Re:Not for US (0)

Anonymous Coward | more than 6 years ago | (#24984943)

Lovin' that Comcastic service, huh?

Seriously, though, this has potential for high-demand intranets. Graphics, video, and architecture in older buildings comes to mind - where running cable can cost a small fortune, especially for a startup. Second is for the expanding home server market, where people are doing graphics (home pics) and video (up to Blu-Ray and beyond) over their home networks. Again, for those of us who don't live on brand new, wired homes, getting large video data around can be quite a pain.

Re:Not for US (2)

Fweeky (41046) | more than 6 years ago | (#24985699)

On the other hand, a single consumer HD these days can saturate even wired GigE. I remember upgrading years ago because I was sick of not having the network bandwidth to properly use even a single disk; now I can stream 110MB/s off one, and I can see in a few years I'm going to be hankering after 10GigE, the way I hankered after GigE because disks were several times faster than Fast Ethernet.

Nice! (1)

Boomba (1360845) | more than 6 years ago | (#24984525)

Sounds pretty awesome for streaming the future generation of high-def to the couch wirelessly.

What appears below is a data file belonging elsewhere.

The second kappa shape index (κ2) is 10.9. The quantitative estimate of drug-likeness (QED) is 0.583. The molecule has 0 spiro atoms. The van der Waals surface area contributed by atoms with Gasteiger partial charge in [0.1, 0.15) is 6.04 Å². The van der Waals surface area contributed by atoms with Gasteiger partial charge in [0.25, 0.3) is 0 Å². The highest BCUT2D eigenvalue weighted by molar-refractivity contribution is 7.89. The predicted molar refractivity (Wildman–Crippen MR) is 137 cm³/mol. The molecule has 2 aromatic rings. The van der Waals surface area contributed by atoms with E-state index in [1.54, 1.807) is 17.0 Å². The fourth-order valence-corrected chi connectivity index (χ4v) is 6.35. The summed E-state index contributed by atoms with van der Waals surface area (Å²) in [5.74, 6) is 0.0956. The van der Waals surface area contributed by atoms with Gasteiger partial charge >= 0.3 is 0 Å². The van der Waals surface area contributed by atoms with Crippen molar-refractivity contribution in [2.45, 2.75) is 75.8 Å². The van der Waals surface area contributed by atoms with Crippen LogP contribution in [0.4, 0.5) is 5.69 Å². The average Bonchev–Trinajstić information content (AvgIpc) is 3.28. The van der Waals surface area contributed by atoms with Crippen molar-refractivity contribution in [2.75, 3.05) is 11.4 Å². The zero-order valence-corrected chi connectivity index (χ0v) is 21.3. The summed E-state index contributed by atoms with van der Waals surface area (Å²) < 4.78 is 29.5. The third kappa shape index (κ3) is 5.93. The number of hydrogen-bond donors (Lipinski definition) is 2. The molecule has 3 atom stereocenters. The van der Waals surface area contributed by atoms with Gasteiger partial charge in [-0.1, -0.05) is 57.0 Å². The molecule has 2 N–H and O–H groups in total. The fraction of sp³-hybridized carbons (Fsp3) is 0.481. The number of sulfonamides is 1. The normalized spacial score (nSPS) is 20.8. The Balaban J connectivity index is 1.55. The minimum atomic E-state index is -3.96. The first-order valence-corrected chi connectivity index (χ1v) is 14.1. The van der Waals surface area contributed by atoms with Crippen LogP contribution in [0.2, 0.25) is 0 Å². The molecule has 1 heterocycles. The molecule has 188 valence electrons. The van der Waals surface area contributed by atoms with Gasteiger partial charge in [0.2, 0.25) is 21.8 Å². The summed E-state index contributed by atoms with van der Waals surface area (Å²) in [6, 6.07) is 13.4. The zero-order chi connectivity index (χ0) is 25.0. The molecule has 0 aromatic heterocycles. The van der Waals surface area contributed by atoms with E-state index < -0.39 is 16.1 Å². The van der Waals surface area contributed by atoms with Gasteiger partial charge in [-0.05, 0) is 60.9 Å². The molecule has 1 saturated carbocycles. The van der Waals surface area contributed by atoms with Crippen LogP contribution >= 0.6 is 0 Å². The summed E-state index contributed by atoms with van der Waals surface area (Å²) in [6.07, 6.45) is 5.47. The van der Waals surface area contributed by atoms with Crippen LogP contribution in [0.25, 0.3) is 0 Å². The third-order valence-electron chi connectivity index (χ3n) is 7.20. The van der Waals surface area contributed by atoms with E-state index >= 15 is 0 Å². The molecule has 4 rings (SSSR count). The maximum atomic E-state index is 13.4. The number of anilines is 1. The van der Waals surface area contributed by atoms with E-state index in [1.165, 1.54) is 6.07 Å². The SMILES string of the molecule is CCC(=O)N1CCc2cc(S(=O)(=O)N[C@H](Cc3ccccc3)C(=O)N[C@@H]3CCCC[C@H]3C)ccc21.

Bill lives... (-1, Troll)

Anonymous Coward | more than 6 years ago | (#24984603)

Some women fellate horses for money.

Re:Bill lives... (0)

Anonymous Coward | more than 6 years ago | (#24985117)

And with this new technology you will be able to view it much faster!

Re:Nice! (2, Interesting)

0xygen (595606) | more than 6 years ago | (#24985287)

I've always been of the mindset that my laptop has a power lead, so when I want to move things around quickly, I have no real issue plugging in a gigabit network cable from down the side of the couch.

I guess it's good for not having to run infrastructure though - rented places, student halls, or just making the house prettier!

Fix current wifi and wimax first! (4, Insightful)

neutrino38 (1037806) | more than 6 years ago | (#24985435)

Before going gigabit, we await a few fixes

- we should have a true full duplex communication with radio resource allocation. We need this for VoIP
- we should have better network density (more user per network)
- we should have better way to avoid interference between neighbouring networks.
- in case of wimax, high latency has been reported when network becomes really used and bad behaviour inside buildings.
- next gen wireless network should also be optimised to avoid battery drain.
- For network pairing, please copy GAP/DECT technology and remove this network key usability nonsense.
- Innovate by making wireless roaming easy.

Fix this first. Otherwise, at this rate, big telco and 3G technology will rule.

Re:Fix current wifi and wimax first! (1)

runlevelfour (1329235) | more than 6 years ago | (#24985595)